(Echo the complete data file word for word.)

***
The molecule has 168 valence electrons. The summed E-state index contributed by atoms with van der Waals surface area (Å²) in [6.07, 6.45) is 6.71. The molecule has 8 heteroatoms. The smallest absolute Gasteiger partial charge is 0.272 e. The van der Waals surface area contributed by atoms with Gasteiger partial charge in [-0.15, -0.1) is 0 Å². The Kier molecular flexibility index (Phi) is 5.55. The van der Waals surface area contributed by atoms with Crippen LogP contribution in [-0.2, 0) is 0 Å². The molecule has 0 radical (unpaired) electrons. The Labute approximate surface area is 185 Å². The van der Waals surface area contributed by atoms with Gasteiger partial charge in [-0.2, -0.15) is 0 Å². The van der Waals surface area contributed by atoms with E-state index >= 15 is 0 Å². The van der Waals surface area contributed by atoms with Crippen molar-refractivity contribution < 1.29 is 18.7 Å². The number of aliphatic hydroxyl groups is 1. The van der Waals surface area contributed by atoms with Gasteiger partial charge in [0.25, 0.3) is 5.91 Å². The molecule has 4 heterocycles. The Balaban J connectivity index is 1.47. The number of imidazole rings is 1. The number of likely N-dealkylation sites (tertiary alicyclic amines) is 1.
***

The molecule has 168 valence electrons. The summed E-state index contributed by atoms with van der Waals surface area (Å²) in [6.07, 6.45) is 6.71. The molecule has 8 heteroatoms. The smallest absolute Gasteiger partial charge is 0.272 e. The van der Waals surface area contributed by atoms with Gasteiger partial charge in [-0.15, -0.1) is 0 Å². The Kier molecular flexibility index (Phi) is 5.55. The van der Waals surface area contributed by atoms with Crippen LogP contribution in [-0.2, 0) is 0 Å². The molecule has 0 radical (unpaired) electrons. The Labute approximate surface area is 185 Å². The van der Waals surface area contributed by atoms with Gasteiger partial charge in [-0.2, -0.15) is 0 Å². The van der Waals surface area contributed by atoms with E-state index >= 15 is 0 Å². The van der Waals surface area contributed by atoms with Crippen molar-refractivity contribution < 1.29 is 18.7 Å². The number of aliphatic hydroxyl groups is 1. The van der Waals surface area contributed by atoms with Gasteiger partial charge in [0.25, 0.3) is 5.91 Å². The molecule has 4 heterocycles. The Balaban J connectivity index is 1.47. The number of imidazole rings is 1. The number of likely N-dealkylation sites (tertiary alicyclic amines) is 1.